Nonadherent patients with diabetes face severely increased risks of hospitalization and death.
During “The Realities of the Problem—Prevalence and Common Barriers,” part of the “Improving Compliance and Outcomes in the Era of Complex Therapeutic Regimens—What Really Works?” symposium at the ADA 71st Annual Meeting in San Diego, John R. White Jr., PharmD, provided an overview of non-adherence challenges in patients with type 2 diabetes and discussed the scope, predictors, and some solutions for improving adherence.
White said that many providers tend to think, “your patients may not be adherent, but mine are.” The fact is, most providers think their patients are adherent, when many are not. Worldwide, 50% of all patients take medication as prescribed. In the US, one-third to one-half are not taking medications as directed. Non-adherence causes 69% of medication-related hospitalizations versus 33% in those who are adherent. The annual cost of non-adherence-related problems is $290 billion. Specific to diabetes, mortality increases to 12.1% from 6.7%, the risk of hospitalization goes up to 30% from 13%, and the average annual cost nearly doubles, to $16,498 from $8,886 (non-adherent versus adherent, respectively). Quoting C. Everett Koop, White reminded the audience that the basic problem is that “Drugs don’t work in patients that don’t take them.”
Factors contributing most to non-adherence include complexity of the regimen, side effects (actual or perceived), poor provider-patient relationship, the patient’s lack of belief in the benefit of treatment, and cost or insurance reimbursement. In a study conducted in 2005, researchers found that as frequency of medication increases, adherence decreases. Another study found 38% adherence with tid
dosing versus 79% adherence with qd
dosing. White also cited a study of 37,431 Medicaid type 2 diabetes patients which found 15% adherence for monotherapy versus less than 5% with combination therapy.
Interestingly, and unfortunately, many of the predictors of non-adherence are commonly seen in diabetic patients. Presence of psychological problems such as depression, inadequate follow-up or discharge planning, side effects, patients’ lack of belief in the benefit of treatment, patients’ lack of insight into illness, complexity of treatment, cost, and missed appointments can all contribute to non-adherence in the general patient population, but also in diabetics. “Part of the problem in diabetes is that it is a complex metabolic disease that exists often in the presence of other conditions,” said White. So providers will find many patients taking multiple medications (eg, statins, antihypertensives). And patients have life stressors in addition to medical problems. He said that providers “have to be cognizant of all these other factors that may contribute to adherence problems.”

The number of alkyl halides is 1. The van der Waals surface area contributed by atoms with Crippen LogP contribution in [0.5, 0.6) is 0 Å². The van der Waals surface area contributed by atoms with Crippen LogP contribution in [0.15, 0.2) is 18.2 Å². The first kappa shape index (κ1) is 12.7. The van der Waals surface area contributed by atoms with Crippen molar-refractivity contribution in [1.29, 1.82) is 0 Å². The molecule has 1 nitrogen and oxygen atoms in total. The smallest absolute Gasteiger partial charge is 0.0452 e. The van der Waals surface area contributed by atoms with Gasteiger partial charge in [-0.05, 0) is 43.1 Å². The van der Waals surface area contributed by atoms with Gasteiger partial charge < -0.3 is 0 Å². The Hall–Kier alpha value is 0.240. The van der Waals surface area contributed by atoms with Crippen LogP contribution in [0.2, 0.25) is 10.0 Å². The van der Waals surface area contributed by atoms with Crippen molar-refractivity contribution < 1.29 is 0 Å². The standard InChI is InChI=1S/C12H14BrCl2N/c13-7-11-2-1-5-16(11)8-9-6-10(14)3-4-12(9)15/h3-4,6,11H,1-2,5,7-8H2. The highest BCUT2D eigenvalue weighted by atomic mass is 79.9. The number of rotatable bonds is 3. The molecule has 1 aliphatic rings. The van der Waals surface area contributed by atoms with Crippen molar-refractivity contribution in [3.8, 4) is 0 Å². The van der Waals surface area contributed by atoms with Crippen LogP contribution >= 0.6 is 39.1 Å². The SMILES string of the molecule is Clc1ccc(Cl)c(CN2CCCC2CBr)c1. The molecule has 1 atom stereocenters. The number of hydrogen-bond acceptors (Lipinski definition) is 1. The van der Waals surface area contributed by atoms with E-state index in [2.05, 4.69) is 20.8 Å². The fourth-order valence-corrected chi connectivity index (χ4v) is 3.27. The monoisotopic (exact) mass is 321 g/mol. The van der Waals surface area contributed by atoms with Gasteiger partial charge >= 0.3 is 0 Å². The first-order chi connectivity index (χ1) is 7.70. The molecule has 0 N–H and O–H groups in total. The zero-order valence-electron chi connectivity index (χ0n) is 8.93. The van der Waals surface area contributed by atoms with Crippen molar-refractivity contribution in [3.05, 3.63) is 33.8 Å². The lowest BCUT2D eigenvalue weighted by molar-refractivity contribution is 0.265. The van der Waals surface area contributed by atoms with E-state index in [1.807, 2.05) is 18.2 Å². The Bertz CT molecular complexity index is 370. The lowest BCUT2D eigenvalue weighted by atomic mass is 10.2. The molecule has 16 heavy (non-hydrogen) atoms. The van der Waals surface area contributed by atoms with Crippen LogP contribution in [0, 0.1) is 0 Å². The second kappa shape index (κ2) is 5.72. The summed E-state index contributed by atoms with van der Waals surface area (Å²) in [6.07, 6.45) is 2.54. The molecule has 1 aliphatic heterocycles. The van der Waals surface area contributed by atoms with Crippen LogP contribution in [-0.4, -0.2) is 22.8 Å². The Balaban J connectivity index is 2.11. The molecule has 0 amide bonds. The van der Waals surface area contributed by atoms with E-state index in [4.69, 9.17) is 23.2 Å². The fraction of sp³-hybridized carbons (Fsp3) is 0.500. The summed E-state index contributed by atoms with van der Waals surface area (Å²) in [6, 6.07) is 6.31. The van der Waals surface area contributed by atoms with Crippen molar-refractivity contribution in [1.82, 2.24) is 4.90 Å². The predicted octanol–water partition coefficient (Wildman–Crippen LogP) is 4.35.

Putting some of the responsibility on our health care system, White examined whether providers are adherent to practice guidelines. After reviewing the literature, he found few providers who escalated treatment regimens for patients whose A1C was not under control. So clearly it is not just patients who are non-adherent.
Aside from adhering to practice guidelines themselves, providers can help improve patient adherence by implementing various strategies. First and foremost, said White, is to identify patients with poor adherence. Emphasize the value of the treatment regimen, elicit patients’ feelings, listen to patients, reinforce desirable behavior, and incorporate other communication methods for improving the provider-patient relationship. In addition, White suggests providing simple, clear instructions to patients, simplifying the regimen when possible (eg, qd
), and considering more “forgiving” medications (eg, those with better side effect profiles). Finally, providers should seek help from family members or friends.
Although he painted a rather grim picture in terms of adherence, White reminded the audience that “As providers, we should do all we can to improve adherence. Even if we go through all the appropriate steps and patients don’t take their medications, we’re failing.”